disability could be the inability to recognize visual information in
   general. Therefore, they might need assistance determining the purpose
   of the non-text content.

   Propose: no change. close issue.

  [13]Issue 890 - Clarification for border and spacer images

     [13] http://trace.wisc.edu/bugzilla_wcag/show_bug.cgi?id=890

   The primary theme of the reviewer's comment (about the 11 March 2004
   WD) is that "This guideline does not seem to leave any room for a null
   alt attribute." Recent drafts include the new criterion: "Non-text
   content that does not provide information, functionality, or sensory
   experience is marked such that it can be ignored by assistive
   technology."

   Propose: no change. close issue.

  [14]Issue 951 - Ease of access

     [14] http://trace.wisc.edu/bugzilla_wcag/show_bug.cgi?id=951

   Reviewer says, "This checkpoint states a requirement for
   text-equivalent content, but it is also important to stress the need
   for <em>ease of access</em> to this content."

   Propose: This is a user agent issue. Close the issue, no changes.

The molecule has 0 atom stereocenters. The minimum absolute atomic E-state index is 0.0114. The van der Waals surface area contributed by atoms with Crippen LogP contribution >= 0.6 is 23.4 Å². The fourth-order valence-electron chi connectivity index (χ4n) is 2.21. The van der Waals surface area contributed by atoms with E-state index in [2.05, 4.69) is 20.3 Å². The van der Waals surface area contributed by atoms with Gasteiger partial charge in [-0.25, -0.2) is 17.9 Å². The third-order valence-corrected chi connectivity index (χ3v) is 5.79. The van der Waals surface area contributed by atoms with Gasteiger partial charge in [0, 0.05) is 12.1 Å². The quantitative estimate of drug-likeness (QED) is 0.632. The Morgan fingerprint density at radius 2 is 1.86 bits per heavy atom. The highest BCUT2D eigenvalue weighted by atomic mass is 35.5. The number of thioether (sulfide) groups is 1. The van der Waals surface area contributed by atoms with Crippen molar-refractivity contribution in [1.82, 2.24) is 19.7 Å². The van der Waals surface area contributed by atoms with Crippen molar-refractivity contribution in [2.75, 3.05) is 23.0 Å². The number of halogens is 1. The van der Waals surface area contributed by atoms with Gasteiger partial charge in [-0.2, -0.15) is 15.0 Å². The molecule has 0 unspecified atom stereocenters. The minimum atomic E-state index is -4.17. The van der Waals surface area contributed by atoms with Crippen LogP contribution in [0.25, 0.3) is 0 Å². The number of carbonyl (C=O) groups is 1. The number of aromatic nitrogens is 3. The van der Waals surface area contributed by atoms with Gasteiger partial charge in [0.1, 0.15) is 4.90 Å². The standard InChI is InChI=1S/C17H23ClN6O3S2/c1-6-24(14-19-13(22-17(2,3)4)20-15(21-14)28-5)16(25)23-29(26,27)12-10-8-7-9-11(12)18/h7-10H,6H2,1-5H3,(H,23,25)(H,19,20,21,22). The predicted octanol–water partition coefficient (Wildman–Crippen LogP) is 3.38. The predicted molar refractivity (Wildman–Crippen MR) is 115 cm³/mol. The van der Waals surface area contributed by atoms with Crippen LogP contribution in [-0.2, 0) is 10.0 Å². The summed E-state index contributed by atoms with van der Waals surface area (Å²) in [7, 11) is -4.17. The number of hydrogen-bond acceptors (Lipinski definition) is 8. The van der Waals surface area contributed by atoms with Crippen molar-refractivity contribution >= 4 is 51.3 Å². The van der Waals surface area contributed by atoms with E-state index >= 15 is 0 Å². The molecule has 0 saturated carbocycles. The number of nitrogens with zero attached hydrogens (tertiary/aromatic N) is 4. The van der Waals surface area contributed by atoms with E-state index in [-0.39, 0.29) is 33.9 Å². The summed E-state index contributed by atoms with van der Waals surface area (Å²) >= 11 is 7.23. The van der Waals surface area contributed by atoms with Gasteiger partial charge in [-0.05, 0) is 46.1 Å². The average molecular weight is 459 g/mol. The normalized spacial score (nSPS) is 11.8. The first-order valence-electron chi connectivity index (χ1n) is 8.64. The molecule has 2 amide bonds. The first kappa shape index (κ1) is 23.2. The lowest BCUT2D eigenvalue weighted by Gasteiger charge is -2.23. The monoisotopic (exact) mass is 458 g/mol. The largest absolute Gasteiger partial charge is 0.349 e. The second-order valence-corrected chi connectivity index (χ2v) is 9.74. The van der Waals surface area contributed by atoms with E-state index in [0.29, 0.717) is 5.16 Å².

[15]Issue 1004 - Clarifications for 1.1, level 1 criterion

     [15] http://trace.wisc.edu/bugzilla_wcag/show_bug.cgi?id=1004

   Proposals from September should address the issues. Were incorporated
   into 19 November draft.

   Propose: close the issue.

  [16]Issue 1024 - Text alternatives should be meaningful

     [16] http://trace.wisc.edu/bugzilla_wcag/show_bug.cgi?id=1024

   Another request for clarifying "null alt-text" which is covered by,
   "Non-text content that does not provide information, functionality, or
   sensory experience is marked such that it can be ignored by assistive
   technology."

   Propose: Close this issue.

  Issue 1078 - duplicate of 1075

   duplicate.close.

  [17]Issue 1082 - A success criterion is needed that covers when a large
  amount of text is needed to ensure equivalency.

     [17] http://trace.wisc.edu/bugzilla_wcag/show_bug.cgi?id=1082

   Reviewer says that to provide long descriptions of non-text content